By ERIC EYRE
CHARLESTON, W.Va. — When we talk about the opioid epidemic, we always talk about the overdose deaths.
Huntington Fire Chief Jan Rader understands that. More than 880 West Virginians fatally overdosed on drugs in 2016. Huntington and the rest of Cabell County had more overdose deaths than any other county in the state. Rader can’t remember the last time a day went by without an overdose somewhere in Huntington.
Medics call those “saves.”
“As first responders, we fail to focus on what we need to be focusing on … on the positive,” said Rader, a 20-year firefighter who rose through the ranks to become the first female fire chief in the state. “We have people in recovery now that we probably [administered naloxone to] at least a dozen times. And they’re productive, taxpaying citizens again. So there is recovery.”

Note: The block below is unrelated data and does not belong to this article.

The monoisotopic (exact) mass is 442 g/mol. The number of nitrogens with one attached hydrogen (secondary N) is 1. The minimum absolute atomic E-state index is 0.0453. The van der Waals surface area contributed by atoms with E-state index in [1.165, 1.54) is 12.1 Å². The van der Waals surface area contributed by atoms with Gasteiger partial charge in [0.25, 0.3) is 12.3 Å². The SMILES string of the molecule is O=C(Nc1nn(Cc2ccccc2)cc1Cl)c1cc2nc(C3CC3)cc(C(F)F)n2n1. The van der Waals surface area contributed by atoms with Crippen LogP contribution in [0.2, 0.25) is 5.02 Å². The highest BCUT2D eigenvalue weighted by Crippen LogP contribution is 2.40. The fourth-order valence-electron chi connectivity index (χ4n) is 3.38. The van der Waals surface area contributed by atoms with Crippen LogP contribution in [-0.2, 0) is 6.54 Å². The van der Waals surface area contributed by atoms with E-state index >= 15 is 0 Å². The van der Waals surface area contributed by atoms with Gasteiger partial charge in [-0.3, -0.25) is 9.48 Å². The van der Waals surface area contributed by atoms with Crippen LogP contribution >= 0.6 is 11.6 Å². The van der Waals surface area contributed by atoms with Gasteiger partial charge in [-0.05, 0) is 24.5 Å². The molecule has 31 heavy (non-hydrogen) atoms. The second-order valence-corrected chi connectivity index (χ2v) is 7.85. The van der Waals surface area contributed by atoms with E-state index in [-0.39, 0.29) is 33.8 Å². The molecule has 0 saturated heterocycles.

Rader is one of thousands of West Virginians staring down the opioid crisis. They are firefighters, police officers, social workers, paramedics, emergency medical technicians, nurses, doctors, pharmacists, counselors, emergency room workers, psychologists, detoxification center employees, public health officers, people in recovery, and families who’ve lost loved ones to addiction and now provide comfort and a helping hand to others. They’re all working to combat the opioid epidemic.
And they are the Gazette-Mail’s West Virginians of the Year for 2017.
Today, we are profiling five of those dedicated to the fight, but we wish to honor everyone on the front lines of the deadliest drug crisis in state history.
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